Feb 18 Charles Henry Davis a Rear Admiral in the United States Navy, serving primarily during the American Civil War, and with the United States Coast Survey.
Feb 22 Eduard Gaertner a German painter who specialized in depictions of urban architecture.
Feb 25 Adolph von Steinwehr a German-Brunswick army officer who emigrated to the United States, became a geographer, cartographer, and author, and served as a Union general in the American Civil War.
Feb 25 Jung Bahadur Rana a ruler of Nepal and founder of the Rana dynasty of Nepal. His real name was Bir Narsingh Kunwar but he became famous by the name Jung Bahadur, given to him by Mathebar Thapa, his maternal uncle
Mar 1 Antoni Patek a Polish pioneer in watchmaking and a creator of Patek Philippe & Co., one of the most famous watchmaker companies.
Mar 6 Joseph Autran a French poet.
Mar 8 Jean Armand Isidore Pancher a French gardener and botanist.
Mar 14 Juan Manuel de Rosas a politician, army officer and caudillo who ruled Buenos Aires Province and briefly the Argentine Confederation. Although born into a wealthy family, Rosas worked hard and independently amassed a personal fortune, acquiring huge grants of lands in the process. As was common in his era, Rosas formed a private militia, enlisting his workers, and took part in the factious disputes that had led to endless civil wars in his country. Victorious in warfare, and having acquired influence, vast landholdings and a private army loyal exclusively to himself, Rosas became the quintessential caudillo, as provincial warlords in the region were known. He eventually reached the rank of brigadier general, the highest in the Argentine army, and became the indisputable leader of the Federalist Party
Mar 16 Bede Polding (bishop) the first Roman Catholic Bishop and then Archbishop of Sydney, Australia.
Mar 18 Emory Washburn a United States lawyer, politician, and historian. He was Governor of Massachusetts for one term , and served for many years on the faculty of Harvard Law School. His history of the early years of the Massachusetts Supreme Judicial Court is still considered a foundational work on the subject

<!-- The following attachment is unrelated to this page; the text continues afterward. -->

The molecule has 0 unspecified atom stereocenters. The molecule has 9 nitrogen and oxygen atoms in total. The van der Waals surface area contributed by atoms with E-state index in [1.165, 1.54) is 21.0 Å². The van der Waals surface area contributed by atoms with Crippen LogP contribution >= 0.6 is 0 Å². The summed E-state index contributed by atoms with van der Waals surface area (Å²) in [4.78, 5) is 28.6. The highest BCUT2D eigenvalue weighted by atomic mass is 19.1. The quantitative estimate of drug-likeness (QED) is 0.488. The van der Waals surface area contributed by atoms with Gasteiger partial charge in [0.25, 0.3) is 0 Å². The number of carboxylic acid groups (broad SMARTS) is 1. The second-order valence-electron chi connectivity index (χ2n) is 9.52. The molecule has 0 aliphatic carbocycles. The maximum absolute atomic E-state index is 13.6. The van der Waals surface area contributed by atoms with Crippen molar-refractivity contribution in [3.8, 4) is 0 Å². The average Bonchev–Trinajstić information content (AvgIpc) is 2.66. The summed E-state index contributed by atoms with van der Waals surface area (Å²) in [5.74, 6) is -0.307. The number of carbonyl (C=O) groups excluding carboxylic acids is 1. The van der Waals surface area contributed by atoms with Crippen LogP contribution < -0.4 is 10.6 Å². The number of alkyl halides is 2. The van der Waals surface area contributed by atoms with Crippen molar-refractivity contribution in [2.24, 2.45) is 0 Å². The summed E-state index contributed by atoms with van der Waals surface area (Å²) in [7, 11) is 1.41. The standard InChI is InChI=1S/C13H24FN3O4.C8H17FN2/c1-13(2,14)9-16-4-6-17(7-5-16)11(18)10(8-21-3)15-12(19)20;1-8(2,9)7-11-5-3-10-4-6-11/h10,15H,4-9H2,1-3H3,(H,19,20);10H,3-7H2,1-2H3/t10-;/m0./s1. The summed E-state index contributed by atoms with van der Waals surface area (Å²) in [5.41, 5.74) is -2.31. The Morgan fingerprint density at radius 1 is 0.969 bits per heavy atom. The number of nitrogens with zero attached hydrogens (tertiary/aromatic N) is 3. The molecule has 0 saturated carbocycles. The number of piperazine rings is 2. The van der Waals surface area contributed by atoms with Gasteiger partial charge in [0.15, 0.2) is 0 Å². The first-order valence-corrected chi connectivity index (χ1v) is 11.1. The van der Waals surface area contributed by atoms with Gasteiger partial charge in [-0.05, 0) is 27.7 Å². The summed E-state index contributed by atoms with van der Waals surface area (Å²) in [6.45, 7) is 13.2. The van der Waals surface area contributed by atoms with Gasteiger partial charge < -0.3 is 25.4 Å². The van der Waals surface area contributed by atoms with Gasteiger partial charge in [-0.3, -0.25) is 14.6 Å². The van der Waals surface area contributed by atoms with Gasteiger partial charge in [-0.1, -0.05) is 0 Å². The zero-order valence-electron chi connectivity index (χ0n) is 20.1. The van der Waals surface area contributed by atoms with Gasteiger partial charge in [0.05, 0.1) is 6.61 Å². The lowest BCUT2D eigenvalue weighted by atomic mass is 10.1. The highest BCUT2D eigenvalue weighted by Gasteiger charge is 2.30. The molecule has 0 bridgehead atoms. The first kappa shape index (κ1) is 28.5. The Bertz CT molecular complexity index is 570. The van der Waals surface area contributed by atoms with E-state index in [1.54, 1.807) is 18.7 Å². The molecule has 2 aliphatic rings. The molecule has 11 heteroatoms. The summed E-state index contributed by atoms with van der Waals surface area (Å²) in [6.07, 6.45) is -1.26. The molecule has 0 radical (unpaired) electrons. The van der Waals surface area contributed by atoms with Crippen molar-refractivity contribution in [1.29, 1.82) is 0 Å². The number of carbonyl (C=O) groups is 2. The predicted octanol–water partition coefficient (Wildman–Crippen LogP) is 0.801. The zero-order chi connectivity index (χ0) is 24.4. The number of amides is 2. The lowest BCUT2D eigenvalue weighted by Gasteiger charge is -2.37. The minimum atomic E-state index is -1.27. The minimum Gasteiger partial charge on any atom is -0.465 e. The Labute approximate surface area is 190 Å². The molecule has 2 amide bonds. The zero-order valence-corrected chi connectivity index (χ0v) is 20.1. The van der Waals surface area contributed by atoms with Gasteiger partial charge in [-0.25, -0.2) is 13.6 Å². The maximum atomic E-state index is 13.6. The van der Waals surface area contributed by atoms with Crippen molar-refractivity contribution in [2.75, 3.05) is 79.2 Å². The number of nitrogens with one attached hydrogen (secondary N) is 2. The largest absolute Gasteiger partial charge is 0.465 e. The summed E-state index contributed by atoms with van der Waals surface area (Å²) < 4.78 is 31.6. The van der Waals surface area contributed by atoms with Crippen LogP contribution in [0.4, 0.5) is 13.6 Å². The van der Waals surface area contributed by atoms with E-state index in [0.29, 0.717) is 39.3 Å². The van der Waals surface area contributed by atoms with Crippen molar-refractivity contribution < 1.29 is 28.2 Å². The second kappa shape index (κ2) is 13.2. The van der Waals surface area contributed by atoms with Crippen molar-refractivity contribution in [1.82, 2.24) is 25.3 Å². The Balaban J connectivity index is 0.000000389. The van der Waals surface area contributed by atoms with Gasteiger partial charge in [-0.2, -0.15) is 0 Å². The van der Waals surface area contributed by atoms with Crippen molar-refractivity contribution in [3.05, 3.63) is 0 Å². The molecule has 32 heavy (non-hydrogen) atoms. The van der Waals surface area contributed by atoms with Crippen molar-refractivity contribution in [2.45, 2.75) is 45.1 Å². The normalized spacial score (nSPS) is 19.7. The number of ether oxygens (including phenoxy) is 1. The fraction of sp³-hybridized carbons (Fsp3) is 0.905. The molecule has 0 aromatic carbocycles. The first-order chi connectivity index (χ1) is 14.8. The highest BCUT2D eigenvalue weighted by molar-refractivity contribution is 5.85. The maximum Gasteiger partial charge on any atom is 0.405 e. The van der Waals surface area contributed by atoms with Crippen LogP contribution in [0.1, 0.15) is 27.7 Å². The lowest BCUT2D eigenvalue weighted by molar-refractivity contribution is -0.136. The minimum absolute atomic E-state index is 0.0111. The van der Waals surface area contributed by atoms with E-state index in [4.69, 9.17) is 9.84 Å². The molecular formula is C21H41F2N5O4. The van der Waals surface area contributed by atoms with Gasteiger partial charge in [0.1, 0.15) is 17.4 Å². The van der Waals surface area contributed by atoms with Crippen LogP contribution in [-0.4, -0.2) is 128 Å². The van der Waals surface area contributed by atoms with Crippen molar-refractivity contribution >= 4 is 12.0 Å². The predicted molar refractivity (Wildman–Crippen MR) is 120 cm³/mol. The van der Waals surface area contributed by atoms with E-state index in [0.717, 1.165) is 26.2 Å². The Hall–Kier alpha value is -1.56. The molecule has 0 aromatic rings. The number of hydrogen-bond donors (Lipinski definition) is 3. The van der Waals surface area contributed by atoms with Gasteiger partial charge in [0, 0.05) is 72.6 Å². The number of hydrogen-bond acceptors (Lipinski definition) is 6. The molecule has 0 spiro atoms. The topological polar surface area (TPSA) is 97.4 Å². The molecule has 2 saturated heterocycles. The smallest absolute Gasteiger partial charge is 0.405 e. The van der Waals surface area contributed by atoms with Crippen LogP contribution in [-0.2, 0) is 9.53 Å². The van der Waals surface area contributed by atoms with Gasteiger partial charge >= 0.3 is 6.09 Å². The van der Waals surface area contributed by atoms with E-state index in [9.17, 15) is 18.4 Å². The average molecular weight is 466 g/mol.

Mar 18 Edward Belcher a Nova Scotian, British naval officer and explorer. He was the great-grandson of Governor Jonathan Belcher. His wife, Diana Jolliffe, was the stepdaughter of Captain Peter Heywood
Mar 20 Prince Charles of Hesse and by Rhine the second son of Louis II, Grand Duke of Hesse and Wilhelmine of Baden.
Mar 23 Caroline Unger an Austro-Hungarian contralto, alternatively known as Karoline, Carolina, and Carlotta.
Mar 24 John Forster FitzGerald a soldier from Ireland who served as an officer in the British Army. He fought in the Peninsular War, seeing action at the Battle of Badajoz, the Battle of Salamanca and the Battle of Vitoria and commanding a brigade during the Battle of the Pyrenees before being captured by the French Army. He became Commandant of Quebec and then went on to be Commandant of Montreal. He was given command of the 20th Regiment of Foot in Bombay before being given a divisional command in the Madras Army but shortly afterwards transferring to Bombay where he was given a divisional command of the Bombay Army. He later became a Liberal Member of Parliament
Mar 24 Walter Bagehot a British journalist, businessman, and essayist, who wrote extensively about government, economics, and literature.
Mar 28 Kalulu an African personal servant and adopted child of the explorer and journalist Henry Morton Stanley. Kalulu died young but in his short life he visited Europe, America and the Seychelles. He had a book dedicated to him, a model in Madame Tussauds, and was a guest at Livingstone's funeral
Mar 29 Inazuma Raigorō a sumo wrestler from Inashiki, Ibaraki Prefecture, Japan. He was the sport's 7th yokozuna. Inazuma means lightning in Japanese
Mar 29 Alexander Braun a German botanist from Regensburg, Bavaria. His research centered on the morphology of plants
Mar 31 Jean Baptiste Madou a Belgian painter and lithographer.
Mar 31 Antoine Augustin Cournot a French philosopher and mathematician.
Apr 7 Errico Petrella an Italian opera composer.
Apr 13 Johann Adam Heckel a German instrument maker. He founded the family firm in Wiesbaden-Biebrich in 1831, and became the foremost German bassoon maker, making many improvements to the instrument. His company, Wilhelm Heckel GmbH, is still regarded as one of the top makers of bassoons in the world today. The company also makes contrabassoons and heckelphones
Apr 14 Konstantin Bernhard von Voigts-Rhetz a Prussian general who served in the Austro-Prussian War and the Franco-Prussian War.
Apr 17 David Spence (VC) a Scottish recipient of the Victoria Cross, the highest and most prestigious award for gallantry in the face of the enemy that can be awarded to British and Commonwealth forces.